Frontline staff and those who support them are in a position to be agents of positive change in the lives of children, youth and families. Children’s Division staff members are child welfare practitioners driven by a sense of mission, purpose, and professionalism. Missouri’s child welfare system is driven by four key priorities focused on increasing safety, permanency, and wellbeing:

1. Seeing families accurately through the full frame of their lives allows us to better understand behavior, emphasizes curiosity and critical thinking, minimizes tradeoffs, and moves beyond symptoms and compliance to sustainable change.

2. Engaging children, youth, families, and communities as partners improves working relationships, which are fundamental to developing safety and wellbeing networks in families and communities.

3. Making informed decisions through inclusive processes, data, research, and evaluation ensures decisions are based on reliable information, includes diverse perspectives, and leads to individualized and realistic goal setting and cross-system accountability.

4. Strengthening frontline practice and supporting what works through a clear and evolving practice model based on values, principles, experience, and results.

The Five Domains of Wellbeing, Trauma-Informed Practice, and Signs of Safety are the foundational elements and frameworks of a clear model anchored in evidence based practice and values.

Five Domains of Wellbeing

Every person needs the Five Domains of Wellbeing, which are:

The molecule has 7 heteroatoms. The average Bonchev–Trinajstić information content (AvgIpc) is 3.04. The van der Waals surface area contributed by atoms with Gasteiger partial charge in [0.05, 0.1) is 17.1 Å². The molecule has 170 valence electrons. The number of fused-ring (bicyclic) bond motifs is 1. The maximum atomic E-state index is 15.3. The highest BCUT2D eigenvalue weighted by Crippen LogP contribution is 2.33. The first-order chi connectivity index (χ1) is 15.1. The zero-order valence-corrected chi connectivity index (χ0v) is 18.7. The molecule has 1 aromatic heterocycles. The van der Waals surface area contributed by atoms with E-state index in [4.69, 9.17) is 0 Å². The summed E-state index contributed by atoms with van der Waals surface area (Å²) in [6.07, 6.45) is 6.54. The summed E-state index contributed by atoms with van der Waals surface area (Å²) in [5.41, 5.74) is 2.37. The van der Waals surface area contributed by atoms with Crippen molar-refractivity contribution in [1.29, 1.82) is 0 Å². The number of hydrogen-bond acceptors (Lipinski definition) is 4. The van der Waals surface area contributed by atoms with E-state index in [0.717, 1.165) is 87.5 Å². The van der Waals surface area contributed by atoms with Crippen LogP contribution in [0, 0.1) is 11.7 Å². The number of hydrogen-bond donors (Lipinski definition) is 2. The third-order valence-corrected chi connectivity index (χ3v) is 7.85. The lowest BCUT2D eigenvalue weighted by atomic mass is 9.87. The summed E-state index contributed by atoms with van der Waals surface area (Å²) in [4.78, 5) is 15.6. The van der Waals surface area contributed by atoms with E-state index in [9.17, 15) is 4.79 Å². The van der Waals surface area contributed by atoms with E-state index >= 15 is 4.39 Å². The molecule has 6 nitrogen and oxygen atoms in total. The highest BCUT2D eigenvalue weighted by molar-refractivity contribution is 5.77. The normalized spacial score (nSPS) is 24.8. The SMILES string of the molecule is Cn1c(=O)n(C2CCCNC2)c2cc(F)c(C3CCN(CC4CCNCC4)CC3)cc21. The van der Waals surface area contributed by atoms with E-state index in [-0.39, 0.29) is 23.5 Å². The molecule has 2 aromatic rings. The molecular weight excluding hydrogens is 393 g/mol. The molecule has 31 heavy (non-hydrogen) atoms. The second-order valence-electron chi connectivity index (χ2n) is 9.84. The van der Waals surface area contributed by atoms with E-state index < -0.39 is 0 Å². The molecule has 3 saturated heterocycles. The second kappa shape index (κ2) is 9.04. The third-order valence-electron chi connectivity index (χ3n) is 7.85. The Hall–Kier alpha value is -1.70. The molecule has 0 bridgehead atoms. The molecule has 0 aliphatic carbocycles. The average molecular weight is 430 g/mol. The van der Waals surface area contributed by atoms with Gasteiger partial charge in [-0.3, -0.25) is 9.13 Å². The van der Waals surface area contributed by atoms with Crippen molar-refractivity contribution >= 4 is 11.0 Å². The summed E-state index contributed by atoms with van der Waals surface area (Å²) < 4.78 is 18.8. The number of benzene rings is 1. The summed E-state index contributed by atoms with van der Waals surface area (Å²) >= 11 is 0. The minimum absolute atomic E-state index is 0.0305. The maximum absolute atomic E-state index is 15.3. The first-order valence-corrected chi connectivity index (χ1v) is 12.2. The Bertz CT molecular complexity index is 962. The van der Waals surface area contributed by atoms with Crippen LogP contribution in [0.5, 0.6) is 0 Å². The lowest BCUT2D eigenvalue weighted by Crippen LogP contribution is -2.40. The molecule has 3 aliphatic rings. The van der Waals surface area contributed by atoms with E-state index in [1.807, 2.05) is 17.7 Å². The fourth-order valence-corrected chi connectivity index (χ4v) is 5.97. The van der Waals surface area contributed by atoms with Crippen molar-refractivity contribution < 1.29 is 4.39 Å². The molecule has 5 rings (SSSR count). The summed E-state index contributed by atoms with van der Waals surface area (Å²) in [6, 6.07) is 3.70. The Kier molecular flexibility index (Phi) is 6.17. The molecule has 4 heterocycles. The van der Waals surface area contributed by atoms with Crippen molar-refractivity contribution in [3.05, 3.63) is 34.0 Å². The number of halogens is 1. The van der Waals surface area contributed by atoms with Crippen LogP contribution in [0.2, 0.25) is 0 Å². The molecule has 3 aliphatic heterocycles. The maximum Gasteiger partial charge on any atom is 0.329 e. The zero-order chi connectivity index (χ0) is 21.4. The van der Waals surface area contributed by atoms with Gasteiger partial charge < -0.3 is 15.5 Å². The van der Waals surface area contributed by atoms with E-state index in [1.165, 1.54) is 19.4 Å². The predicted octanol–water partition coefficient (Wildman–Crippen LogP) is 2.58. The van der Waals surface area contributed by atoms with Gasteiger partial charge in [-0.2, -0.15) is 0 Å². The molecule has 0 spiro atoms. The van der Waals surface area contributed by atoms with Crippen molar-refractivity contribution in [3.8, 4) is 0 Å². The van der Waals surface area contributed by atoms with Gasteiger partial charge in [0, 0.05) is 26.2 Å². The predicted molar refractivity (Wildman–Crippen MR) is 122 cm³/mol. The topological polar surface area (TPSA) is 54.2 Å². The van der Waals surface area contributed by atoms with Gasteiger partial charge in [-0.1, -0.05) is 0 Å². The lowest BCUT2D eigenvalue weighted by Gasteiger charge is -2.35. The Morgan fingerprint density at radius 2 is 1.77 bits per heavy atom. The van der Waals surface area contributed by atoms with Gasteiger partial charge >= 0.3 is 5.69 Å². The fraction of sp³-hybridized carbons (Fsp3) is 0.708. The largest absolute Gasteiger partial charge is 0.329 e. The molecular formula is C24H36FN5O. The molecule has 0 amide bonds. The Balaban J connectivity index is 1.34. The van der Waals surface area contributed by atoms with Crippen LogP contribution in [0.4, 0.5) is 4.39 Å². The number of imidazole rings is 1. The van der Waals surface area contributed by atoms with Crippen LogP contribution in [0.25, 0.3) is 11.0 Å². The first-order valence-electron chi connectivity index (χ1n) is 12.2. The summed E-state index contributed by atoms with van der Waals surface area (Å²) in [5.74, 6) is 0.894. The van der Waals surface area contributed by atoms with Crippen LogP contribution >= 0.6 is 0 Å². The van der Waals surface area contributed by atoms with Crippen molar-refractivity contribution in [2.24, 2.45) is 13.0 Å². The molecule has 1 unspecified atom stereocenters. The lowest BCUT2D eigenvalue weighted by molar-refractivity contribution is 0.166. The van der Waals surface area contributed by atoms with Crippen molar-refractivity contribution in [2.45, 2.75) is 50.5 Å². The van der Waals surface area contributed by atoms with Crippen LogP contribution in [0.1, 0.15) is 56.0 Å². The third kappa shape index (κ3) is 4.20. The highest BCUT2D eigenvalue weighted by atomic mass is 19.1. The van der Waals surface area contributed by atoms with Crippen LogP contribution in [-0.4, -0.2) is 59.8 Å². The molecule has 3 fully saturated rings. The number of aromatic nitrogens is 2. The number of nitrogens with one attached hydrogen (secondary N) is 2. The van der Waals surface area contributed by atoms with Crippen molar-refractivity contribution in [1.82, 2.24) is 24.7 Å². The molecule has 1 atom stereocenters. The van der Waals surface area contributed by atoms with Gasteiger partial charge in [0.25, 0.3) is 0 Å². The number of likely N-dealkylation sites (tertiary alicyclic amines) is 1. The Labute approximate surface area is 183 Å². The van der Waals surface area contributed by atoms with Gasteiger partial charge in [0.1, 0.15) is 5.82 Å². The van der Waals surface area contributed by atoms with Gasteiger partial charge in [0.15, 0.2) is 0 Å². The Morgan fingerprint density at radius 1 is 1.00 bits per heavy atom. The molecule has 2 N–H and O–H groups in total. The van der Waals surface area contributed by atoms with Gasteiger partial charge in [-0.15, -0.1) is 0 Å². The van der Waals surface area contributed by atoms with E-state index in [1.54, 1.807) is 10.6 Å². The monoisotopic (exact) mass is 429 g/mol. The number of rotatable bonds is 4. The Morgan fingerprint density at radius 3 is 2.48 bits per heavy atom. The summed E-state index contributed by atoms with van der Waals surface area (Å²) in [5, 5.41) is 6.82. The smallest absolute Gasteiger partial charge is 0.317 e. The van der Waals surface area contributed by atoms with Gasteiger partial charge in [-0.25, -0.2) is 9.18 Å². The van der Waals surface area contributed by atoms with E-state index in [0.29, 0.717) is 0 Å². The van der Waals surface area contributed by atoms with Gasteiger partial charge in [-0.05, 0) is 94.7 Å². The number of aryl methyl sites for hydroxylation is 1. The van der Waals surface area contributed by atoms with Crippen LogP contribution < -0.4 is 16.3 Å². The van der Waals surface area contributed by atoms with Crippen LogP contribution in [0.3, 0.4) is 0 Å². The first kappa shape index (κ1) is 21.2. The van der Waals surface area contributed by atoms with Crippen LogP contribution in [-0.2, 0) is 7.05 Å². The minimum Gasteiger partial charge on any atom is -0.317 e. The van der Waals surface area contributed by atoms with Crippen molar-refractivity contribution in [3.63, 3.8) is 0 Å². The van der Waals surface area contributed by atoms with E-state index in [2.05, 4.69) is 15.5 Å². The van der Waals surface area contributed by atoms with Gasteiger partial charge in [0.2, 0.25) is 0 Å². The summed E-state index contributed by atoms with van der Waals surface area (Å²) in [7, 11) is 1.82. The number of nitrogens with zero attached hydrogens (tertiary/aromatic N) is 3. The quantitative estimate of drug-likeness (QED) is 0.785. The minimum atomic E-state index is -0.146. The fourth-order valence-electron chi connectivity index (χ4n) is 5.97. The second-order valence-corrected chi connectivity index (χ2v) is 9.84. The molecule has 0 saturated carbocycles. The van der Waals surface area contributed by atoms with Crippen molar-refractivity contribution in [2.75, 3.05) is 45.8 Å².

1. Social Connectedness to people and communities, in ways that allow us to give as well as to receive,

2. Safety, the ability to be ourselves without significant harm,

3. Stability that comes from having anchors and things we can count on to be the same from day to day, and knowing that an unexpected problem or emerging challenge will not have a domino-effect and set up a cascading crisis,

4. Mastery, feeling that we can influence what happens to us, and having the skills to navigate and negotiate life,

5. Meaningful Access to Relevant Resources to meet our basic needs without unnecessary shame or stigma, danger, or great difficulty.

To create change that will last, systems and services must help people minimize tradeoffs between the domains and build assets in the Five Domains ofWellbeing.

Trauma Informed Practice

Recognizing the impact trauma can have on a family, Children’s Division has made the intentional commitment to be a trauma-informed system. Exposure to trauma can make it more difficult for families to distinguish between safe and unsafe situations, and may lead to significant changes in their own protective and risk-taking behavior. Children who have experienced trauma are at significant risk for impact on their brain functioning, developmental trajectory, relationships, coping skills, and health outcomes. Because of the high prevalence of traumatic stress within families and children who have experienced abuse and neglect, Children’s Division policies and practices are created through a trauma informed perspective.